New guidance has been issued by the Solicitors’ Regulation Authority (SRA) stating that Solicitors must not refer clients to tied or multi-tied advisers; i.e. advisers who are not truly independent.
The SRA has stated that it is aware that some law firms have been approached by multi-tied and tied advisers seeking to enter into restrictive arrangements to provide financial services to the law firms’ clients. It reiterated that firms must always act in the best interests of their clients. This means that they must refer clients to independent financial advisers for investment advice.’
According to Sifa (the body representing independent financial advisers who specialising in working with law firms), there is confusion among solicitors about the status of financial advisers and this has resulted in widespread breached of the Solicitors’ Code of Conduct. Sifa said it had received numerous calls from IFAs reporting instances of solicitors referring clients to St James’ Place.
This was a subject alluded to in an earlier Blog entitled Confusion on Sources of Financial Advice I have also commented here in more detail about the differences between Independent and Tied Advice.
So, if you are a Solicitor or indeed anyone seeking financial planning advice make sure that you ask the adviser whether they are genuinely independent. Solicitors can be sanctioned for failing to do so and individuals are likely to suffer from a restricted choice and, in all probability, high charges
The Telegraph on 17th July published a list of tips for investing in a recession, which included a contribution by me!
For top investment tips click here
In summary, my view is to be systematic and disciplined … and keep costs down.
In an earlier blog I commented on the inadequacy of the Pension Protection Fund (PPF), which provides benefits to members of final salary pension schemes where the employers have gone bust. To summarise, the maximum benefits for employees who have not yet reached retirement age, are subject to a cap and are likely to increase both before and after retirement by less than the original scheme. In addition, options such as early retirement are not available under the PPF.
The PPF is funded by a levy on other pension schemes. Unsurprisingly, in these times of recession, an increasing number of schemes are having to call on the PPF because their employers have ceased to trade. In June of this year the PPF announced that levies will remain at the current level, which increases in line with wages. However, the Chief Executive of the PPF, Alan Rubenstein, also indicated that, whilst they are aiming to avoid increases above the level of wage inflation, further rises above this level cannot be ruled out in future, in order to maintain the benefit levels.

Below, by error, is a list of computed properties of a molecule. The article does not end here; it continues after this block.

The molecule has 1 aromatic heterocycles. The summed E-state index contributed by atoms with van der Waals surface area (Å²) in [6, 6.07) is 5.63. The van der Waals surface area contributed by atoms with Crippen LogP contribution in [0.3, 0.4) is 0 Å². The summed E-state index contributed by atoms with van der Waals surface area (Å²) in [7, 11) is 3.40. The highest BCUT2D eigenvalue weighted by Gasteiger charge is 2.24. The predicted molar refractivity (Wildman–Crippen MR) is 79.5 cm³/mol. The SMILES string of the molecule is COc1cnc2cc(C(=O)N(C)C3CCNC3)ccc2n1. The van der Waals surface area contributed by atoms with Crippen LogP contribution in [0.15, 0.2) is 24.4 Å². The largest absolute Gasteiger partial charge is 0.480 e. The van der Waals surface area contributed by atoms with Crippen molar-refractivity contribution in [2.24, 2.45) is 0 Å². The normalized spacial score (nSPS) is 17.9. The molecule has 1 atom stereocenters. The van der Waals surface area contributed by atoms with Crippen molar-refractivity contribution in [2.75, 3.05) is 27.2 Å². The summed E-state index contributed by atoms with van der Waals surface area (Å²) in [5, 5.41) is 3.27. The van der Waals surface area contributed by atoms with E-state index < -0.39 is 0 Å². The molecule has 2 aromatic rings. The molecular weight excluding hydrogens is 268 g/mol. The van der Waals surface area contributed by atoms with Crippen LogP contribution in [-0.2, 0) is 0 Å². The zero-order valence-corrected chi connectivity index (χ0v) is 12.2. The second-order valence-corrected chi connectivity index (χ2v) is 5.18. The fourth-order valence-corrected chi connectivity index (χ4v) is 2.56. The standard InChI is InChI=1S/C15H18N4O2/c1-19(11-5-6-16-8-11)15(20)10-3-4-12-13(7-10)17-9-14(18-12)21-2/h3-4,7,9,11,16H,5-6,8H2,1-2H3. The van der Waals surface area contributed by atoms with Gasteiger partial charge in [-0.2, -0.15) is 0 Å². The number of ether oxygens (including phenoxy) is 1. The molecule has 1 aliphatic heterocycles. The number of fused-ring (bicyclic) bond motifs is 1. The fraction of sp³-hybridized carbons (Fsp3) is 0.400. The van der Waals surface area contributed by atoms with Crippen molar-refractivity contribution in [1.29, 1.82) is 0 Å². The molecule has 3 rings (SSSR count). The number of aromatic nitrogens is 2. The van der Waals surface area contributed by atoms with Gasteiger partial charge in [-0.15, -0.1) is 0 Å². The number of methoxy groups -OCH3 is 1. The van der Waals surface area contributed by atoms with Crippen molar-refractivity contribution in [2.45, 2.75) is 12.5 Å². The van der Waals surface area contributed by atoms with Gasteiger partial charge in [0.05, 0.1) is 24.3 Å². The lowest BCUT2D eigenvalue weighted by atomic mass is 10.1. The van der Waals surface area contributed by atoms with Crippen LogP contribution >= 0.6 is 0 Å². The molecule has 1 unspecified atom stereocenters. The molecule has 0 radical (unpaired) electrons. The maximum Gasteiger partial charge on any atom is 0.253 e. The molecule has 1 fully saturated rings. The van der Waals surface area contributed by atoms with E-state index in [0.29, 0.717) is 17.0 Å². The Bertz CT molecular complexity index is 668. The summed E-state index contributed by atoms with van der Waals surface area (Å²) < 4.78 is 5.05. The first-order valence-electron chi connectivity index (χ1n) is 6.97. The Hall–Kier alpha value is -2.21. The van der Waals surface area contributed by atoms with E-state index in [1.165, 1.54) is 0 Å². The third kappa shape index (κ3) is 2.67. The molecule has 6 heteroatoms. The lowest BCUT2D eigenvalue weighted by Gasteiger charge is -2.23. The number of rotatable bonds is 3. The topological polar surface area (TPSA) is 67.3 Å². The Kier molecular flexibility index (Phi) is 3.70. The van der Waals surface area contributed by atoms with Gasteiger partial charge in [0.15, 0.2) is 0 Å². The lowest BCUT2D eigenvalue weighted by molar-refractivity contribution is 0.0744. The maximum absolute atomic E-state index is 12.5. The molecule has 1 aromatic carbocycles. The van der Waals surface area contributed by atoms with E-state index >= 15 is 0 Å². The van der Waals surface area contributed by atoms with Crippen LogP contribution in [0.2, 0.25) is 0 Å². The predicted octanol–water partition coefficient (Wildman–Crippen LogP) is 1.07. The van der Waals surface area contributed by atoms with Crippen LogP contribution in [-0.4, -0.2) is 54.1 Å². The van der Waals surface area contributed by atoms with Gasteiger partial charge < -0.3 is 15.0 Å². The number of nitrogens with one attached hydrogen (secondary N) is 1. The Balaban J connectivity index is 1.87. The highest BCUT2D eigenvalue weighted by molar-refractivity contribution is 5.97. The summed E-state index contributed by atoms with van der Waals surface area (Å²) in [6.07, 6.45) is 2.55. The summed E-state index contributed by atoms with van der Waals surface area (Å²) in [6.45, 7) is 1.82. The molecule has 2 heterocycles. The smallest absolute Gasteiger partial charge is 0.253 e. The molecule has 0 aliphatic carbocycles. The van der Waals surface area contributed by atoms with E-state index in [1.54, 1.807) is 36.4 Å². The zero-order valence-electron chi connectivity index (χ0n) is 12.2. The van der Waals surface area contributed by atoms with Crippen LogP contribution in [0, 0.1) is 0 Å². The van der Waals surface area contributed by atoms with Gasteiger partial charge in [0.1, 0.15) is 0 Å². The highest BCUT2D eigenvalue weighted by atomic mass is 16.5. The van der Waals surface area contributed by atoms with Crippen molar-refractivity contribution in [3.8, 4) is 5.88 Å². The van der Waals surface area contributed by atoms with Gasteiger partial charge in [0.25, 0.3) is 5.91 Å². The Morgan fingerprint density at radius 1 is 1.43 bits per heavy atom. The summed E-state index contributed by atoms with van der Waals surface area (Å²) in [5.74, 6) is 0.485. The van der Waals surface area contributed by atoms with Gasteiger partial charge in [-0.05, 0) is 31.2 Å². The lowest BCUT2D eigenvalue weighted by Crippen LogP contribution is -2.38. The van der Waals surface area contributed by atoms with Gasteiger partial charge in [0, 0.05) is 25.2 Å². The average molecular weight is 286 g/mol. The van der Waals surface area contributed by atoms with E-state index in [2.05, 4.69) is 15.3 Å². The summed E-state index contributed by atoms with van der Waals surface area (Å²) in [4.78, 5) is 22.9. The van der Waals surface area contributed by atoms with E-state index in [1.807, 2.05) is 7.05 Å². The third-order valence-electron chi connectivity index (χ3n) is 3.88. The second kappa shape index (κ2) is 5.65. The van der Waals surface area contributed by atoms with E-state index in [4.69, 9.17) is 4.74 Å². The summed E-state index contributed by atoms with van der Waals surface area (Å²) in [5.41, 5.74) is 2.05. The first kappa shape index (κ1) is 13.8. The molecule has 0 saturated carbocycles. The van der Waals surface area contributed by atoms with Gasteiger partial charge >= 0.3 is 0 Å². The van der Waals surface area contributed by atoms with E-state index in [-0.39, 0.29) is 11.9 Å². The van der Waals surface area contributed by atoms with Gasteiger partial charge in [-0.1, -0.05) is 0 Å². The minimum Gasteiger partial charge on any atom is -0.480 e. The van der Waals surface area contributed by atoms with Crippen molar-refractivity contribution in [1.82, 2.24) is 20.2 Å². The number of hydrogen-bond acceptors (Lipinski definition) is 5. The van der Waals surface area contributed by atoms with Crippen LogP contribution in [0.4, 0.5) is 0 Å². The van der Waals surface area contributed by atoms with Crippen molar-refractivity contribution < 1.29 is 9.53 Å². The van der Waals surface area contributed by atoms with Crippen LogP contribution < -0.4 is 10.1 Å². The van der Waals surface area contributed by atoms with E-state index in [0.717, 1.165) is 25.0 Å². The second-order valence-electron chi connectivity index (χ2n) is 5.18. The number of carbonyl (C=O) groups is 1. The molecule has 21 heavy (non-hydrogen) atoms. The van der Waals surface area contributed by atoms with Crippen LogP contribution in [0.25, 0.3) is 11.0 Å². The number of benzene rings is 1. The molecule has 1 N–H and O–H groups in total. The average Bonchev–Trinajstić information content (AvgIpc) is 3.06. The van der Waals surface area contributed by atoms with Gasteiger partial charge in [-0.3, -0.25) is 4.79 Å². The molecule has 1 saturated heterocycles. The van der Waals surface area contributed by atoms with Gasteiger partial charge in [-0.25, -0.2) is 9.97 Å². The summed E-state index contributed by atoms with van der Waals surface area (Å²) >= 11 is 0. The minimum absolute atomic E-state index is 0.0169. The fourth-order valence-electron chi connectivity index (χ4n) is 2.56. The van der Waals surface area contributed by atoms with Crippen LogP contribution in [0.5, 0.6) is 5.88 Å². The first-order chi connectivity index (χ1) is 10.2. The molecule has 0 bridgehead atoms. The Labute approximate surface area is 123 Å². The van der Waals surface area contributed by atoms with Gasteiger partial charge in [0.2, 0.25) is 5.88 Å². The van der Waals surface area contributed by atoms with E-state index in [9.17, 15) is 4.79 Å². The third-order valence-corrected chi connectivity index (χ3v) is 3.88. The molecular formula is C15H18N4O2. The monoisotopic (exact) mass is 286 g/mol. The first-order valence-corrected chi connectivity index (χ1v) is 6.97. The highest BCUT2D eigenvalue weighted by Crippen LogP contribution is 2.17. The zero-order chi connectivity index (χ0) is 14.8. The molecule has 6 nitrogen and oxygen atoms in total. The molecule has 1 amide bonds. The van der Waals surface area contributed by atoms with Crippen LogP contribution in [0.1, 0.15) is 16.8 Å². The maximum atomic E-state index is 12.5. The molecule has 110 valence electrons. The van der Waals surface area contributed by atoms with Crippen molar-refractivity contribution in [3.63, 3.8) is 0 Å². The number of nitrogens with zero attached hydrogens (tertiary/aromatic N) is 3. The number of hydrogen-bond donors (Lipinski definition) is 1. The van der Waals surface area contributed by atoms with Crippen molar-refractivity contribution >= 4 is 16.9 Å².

Whilst the PPF can demand more from schemes, the question is, can they actually raise the money? Recently a major firm of actuarial consultants has pointed out that, unless the recession ends fairly soon, it may not be possible for the PPF to simply impose increased levies on schemes attached to employers that are already suffering from the economic down turn. If this occurs, the PPF will have little option but to reduce the level of protection it offers to members of final salary pension schemes. Such cuts can be applied not only to the benefits which are not yet in payment but also to benefits already being paid to pensioners.
So what should you do if you have final salary benefits with a current of past employer? (For the avoidance of doubt these are benefits in which your pension is based on your years of service and final salary and are not normally related to investment returns or annuity rates.)
– Order a transfer value and statement of deferred benefits. These will tell you how much the scheme would provide you with were you to transfer elsewhere and also the value of the benefits which you have in the scheme.
– Provide these details to an independent financial adviser, who specialises in pensions, to carry out an initial review (they may need further information, which they can obtain from you or directly from the scheme).
– Obtain a copy of the employer’s accounts to get a view on how solvent they are.
If you are worried about the financial security of an ex-employer, depending on the state of funding of the scheme, there may be a case for moving the transfer value to a scheme under your own control. This is a complex matter requiring specialist professional advice, which I will cover in more detail in a separate post.